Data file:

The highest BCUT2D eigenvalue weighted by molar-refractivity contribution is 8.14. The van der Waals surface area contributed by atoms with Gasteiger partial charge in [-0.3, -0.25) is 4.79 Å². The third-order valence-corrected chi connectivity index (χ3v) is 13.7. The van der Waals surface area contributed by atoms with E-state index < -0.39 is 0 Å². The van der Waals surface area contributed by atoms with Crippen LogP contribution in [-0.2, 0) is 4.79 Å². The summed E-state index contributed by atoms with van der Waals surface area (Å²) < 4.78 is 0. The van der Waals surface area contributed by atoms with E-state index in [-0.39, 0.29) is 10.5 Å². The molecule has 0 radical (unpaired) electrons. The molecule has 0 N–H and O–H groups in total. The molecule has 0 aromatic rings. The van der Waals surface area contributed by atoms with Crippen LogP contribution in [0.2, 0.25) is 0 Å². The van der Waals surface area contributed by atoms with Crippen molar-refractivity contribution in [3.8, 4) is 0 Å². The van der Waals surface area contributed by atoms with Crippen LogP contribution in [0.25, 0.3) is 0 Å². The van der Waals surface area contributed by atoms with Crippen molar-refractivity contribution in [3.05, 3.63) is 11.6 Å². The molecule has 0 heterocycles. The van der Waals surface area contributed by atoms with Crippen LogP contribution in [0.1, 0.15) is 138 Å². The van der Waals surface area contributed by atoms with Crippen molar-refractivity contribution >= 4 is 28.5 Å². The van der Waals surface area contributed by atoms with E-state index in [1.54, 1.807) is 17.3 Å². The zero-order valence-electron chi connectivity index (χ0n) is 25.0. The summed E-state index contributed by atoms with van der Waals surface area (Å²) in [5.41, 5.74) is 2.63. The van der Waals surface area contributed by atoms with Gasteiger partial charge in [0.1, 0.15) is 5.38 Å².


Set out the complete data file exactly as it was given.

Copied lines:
The highest BCUT2D eigenvalue weighted by molar-refractivity contribution is 8.14. The van der Waals surface area contributed by atoms with Gasteiger partial charge in [-0.3, -0.25) is 4.79 Å². The third-order valence-corrected chi connectivity index (χ3v) is 13.7. The van der Waals surface area contributed by atoms with E-state index < -0.39 is 0 Å². The van der Waals surface area contributed by atoms with Crippen LogP contribution in [-0.2, 0) is 4.79 Å². The summed E-state index contributed by atoms with van der Waals surface area (Å²) < 4.78 is 0. The van der Waals surface area contributed by atoms with E-state index in [-0.39, 0.29) is 10.5 Å². The molecule has 0 radical (unpaired) electrons. The molecule has 0 N–H and O–H groups in total. The molecule has 0 aromatic rings. The van der Waals surface area contributed by atoms with Crippen LogP contribution in [0.2, 0.25) is 0 Å². The van der Waals surface area contributed by atoms with Crippen molar-refractivity contribution in [3.8, 4) is 0 Å². The van der Waals surface area contributed by atoms with Crippen LogP contribution in [0.25, 0.3) is 0 Å². The van der Waals surface area contributed by atoms with Crippen molar-refractivity contribution in [3.05, 3.63) is 11.6 Å². The molecule has 0 heterocycles. The van der Waals surface area contributed by atoms with Crippen LogP contribution in [0.1, 0.15) is 138 Å². The van der Waals surface area contributed by atoms with Crippen molar-refractivity contribution >= 4 is 28.5 Å². The van der Waals surface area contributed by atoms with E-state index in [1.54, 1.807) is 17.3 Å². The zero-order valence-electron chi connectivity index (χ0n) is 25.0. The summed E-state index contributed by atoms with van der Waals surface area (Å²) in [5.41, 5.74) is 2.63. The van der Waals surface area contributed by atoms with Gasteiger partial charge in [0.1, 0.15) is 5.38 Å².